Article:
Friday, September 10, 2010

Ridiculatus Taxonomica

Sergeant Abu Definitely drinks Duff when he plays the Saxophone. Lauren is in the CIA and theres a Spy named Raena. Pneumonic devices are the only things getting me through my mangrove identification flash cards for the first exam. Scientific names: The projected bane of my existence for this program. The first ID refers to Abudefduf saxotilis, a Sergeant Major reef fish. The second pneumonic device refers to Laurencia sp. and Sphyraena barracuda. With over 20 different species of algae, fish, and wildlife that we must learn by scientific name, the list of pneumonics is going to pile up quickly. After this set of mangrove ecology identification, we have reef fish, a whopping 85 species to know by name and identification. Other than that, our first class snorkel went off with out a hitch in the mangroves on a nearby island. Our small group of 4 meandered around the tiny island practicing identifying different algaes and marine life, including an amber penshell, a very, very sharp, fragile, lurking bivalve. Our tour led us through 3 different species of mangrove and around the other island to snorkel in the shallows. Schools of curious Schoolmaster Snapper swam right up to our masks and Yellowfin Majorres schools fearfully congregated several feet away from the braver schoolmasters. I just find it spectacular that we hold lectures and exams in the water! Its such a fantastic feeling to be able to say, I'm learning here, I snorkel everyday to contribute to my academic research.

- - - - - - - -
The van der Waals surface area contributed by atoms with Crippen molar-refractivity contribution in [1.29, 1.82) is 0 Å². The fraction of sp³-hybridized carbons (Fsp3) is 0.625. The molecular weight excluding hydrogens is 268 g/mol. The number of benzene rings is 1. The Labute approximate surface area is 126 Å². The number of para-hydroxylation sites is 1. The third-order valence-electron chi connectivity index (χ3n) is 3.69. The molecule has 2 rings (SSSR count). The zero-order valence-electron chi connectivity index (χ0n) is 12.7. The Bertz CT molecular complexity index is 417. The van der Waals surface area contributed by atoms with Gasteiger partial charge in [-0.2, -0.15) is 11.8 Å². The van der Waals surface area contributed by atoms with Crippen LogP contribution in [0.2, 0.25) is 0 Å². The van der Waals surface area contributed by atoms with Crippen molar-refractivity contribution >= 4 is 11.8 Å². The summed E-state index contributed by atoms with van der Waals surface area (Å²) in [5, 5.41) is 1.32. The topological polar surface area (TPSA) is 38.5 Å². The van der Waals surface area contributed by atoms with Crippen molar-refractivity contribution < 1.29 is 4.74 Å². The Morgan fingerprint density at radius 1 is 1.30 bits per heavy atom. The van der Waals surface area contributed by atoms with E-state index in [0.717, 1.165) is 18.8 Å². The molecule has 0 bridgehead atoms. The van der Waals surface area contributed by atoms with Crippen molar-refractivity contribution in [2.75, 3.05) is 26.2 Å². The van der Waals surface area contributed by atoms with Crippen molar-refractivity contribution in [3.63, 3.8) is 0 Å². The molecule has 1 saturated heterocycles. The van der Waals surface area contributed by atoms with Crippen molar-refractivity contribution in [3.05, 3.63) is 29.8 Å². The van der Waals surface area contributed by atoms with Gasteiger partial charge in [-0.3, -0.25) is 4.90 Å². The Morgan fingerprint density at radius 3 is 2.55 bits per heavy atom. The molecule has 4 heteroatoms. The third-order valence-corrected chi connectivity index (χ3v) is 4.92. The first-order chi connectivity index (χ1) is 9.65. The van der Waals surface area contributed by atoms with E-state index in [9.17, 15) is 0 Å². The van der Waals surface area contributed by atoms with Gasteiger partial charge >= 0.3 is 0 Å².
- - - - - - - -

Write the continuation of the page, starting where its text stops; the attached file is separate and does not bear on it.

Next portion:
My evening paper was about cultural assumptions and reflections. I realized that I didn't have many observations because I had few interactions with locals over the last week. I decided to go get some first hand observations by going out to Trenchtown Bar with a few students who were either done for the night or researching with me. I played dominos with a few students and a local man named Saul but goes by Smitty, around 50 years of age. He told us fascinating stories about how he is a freediver for lobster and can hold his breath for 5 minutes underwater at 50-60 feet. These stories are similarly repeated by many local freedivers, some of the younger divers shelling out stories of 70-80 feet for the same amount of time. Smitty also said he used to dive 110 feet with Snuba, which is an air tank attached to the boat and an air line coming down to the free diver. The locals are very relaxed, engaged in new people and excited to tell us their stories, since everyone on this small island has heard everyone elses stories too many times. They are also a very verbally aggressive bunch, quickly escalating to arguments between one another, but it rarely ever escalates to physicality, and most people recover very quickly from these little tussles. I was home by 10 to write my paper with some new found stories to tell, and wasn't able to recap this episode's blog, due to the internet being down. I will leave you with a few other pictures from around the center :)

I ended my evening with some fun conversations with Mark about our previous aquarium experiences and passions for the ocean. Some conversation that Im sure I will have with everybody here at some point.

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